Prices have fallen 34 percent nationwide since the housing bust, to 2002 levels.”

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U.S. Home Sales Rose 2% in January

By Alan Zibel and Eric Morath 
WASHINGTON (Dow Jones)–The number of U.S. home buyers who signed contracts to purchase previously owned homes grew in January to the highest level in 21 months as the housing market showed signs of recovery.
The National Association of Realtors’ seasonally adjusted index for pending sales of existing homes increased 2.0% on a monthly basis to 97.0. It was the highest reading since April 2010, when sales were getting a lift from federal tax credits. The results were 8.0% above the same month a year earlier.
Economists surveyed by Dow Jones Newswires had forecast that pending home sales would rise by 1.0% on a monthly basis from an originally reported December reading of 96.6. December’s figures were revised downward to a reading of 95.1.
“Given more favorable housing market conditions, the trend in contract activity implies we are on track for a more meaningful sales gain this year,” said Lawrence Yun, the Realtors’ chief economist.
The index tracks agreements to purchase homes. A sale is considered pending when the contract has been signed but the transaction hasn’t closed. Pending sales typically close within one or two months of signing.
The housing market has been one of the weakest parts of the U.S. economy, but recent economic data show it is starting to get back on track after a price collapse that began 5 1/2 years ago. Mortgage rates have been hovering around the lowest recorded levels, employers have stepped up hiring and economists’ forecasts have become less gloomy.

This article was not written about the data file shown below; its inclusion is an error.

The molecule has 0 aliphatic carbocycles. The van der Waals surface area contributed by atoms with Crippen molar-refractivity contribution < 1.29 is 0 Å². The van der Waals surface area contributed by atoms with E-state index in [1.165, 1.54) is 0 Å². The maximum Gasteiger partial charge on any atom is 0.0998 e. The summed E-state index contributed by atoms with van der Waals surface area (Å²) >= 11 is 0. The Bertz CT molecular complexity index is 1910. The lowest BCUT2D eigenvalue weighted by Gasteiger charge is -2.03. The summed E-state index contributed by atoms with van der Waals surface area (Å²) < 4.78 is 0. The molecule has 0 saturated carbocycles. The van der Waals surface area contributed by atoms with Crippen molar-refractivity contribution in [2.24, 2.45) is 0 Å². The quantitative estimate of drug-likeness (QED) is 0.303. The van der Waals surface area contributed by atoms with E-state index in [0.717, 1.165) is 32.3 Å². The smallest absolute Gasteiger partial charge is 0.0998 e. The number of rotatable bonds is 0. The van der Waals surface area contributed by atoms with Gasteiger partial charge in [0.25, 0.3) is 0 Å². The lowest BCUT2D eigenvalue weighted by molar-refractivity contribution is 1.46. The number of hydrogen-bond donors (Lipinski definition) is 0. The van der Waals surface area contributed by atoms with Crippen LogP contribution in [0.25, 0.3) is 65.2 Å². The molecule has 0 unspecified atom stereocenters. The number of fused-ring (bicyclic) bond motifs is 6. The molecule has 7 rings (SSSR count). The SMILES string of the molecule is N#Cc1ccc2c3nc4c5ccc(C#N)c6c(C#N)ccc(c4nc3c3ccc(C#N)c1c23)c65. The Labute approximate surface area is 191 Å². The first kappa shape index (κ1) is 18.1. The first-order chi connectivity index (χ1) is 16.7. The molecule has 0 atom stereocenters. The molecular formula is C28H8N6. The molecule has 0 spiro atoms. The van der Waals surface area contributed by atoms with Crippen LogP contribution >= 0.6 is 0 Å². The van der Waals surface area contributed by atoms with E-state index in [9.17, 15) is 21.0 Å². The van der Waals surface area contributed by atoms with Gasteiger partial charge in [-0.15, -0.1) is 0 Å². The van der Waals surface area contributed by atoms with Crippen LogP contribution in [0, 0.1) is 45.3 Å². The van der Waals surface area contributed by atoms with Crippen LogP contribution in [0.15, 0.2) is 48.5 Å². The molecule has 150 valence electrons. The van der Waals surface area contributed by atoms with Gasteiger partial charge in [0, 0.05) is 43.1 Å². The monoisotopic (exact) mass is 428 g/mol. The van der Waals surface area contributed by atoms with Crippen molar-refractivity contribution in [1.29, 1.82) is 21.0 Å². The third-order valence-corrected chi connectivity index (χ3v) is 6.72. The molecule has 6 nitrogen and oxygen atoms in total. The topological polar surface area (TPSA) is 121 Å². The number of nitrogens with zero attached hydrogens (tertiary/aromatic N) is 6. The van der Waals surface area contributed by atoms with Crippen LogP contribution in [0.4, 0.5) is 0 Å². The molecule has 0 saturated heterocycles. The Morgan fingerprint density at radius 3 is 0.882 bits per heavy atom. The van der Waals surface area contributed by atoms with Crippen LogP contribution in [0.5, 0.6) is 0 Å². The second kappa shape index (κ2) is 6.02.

However, prices in many distressed markets have continued to fall due to a continuing flow of foreclosures. While the share of loans in foreclosure has remained elevated, the number of new borrowers falling behind on their mortgages has been falling.
Pending sales rose in two out of four U.S. regions in December. They rose 7.7% in the South and 7.6% in the Northeast, but fell 4.4% in the West and 3.8% in the Midwest.
-By Alan Zibel and Eric Morath, Dow Jones Newswires; 202-862-9263; [email protected]
(MORE TO FOLLOW) Dow Jones Newswires
February 27, 2012 10:00 ET (15:00 GMT)

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Homebuilder Optimism Rises for 5th Straight Month

By Derek Kravitz, AP Real Estate Writer | Associated Press – Wed, Feb 15, 2012 5:01 PM EST

WASHINGTON (AP) — U.S. homebuilders are gradually growing more optimistic about the depressed housing market and believe homes sales could pick up sharply when the spring buying season begins.

The National Association of Home Builders/Wells Fargo said Wednesday that its builder sentiment index rose for a fifth straight month in February to 29, up from 25 in January. The index has climbed 15 points since September and is now at its highest level since May 2007.

Builders have generally become more hopeful during that stretch about current sales, sales six months out and foot traffic, the report shows.

Even with the brighter outlook, the industry has a long way to go. Any reading below 50 indicates negative sentiment about the housing market. The index hasn’t reached 50 since April 2006, the peak of the housing boom.

A key reason homebuilders are more optimistic is they are seeing more people express interest in buying a home. And rising interest has occurred alongside other improvements that suggest the troubled housing market could pick up after four weak years.

Sales of previously occupied homes rose in December for a third straight month. Mortgage rates have never been lower. And home construction picked up in the final quarter of last year.

Still, home prices continue to fall, and builders keep slashing their prices to stay competitive. Last year was the worst for new-home sales on records dating back to 1963.

Ian Shepherdson, chief U.S. economist for High Frequency Economics, said the index is now consistent with new-home sales rising to more than 450,000 annually. While that’s below the 700,000 considered healthy, it would be an improvement from the recent trend of just over 300,000.

“The story here is that pent-up demand is being freed by much easier mortgage conditions, low rates and rising employment,” Shepherdson said. “It’s real.”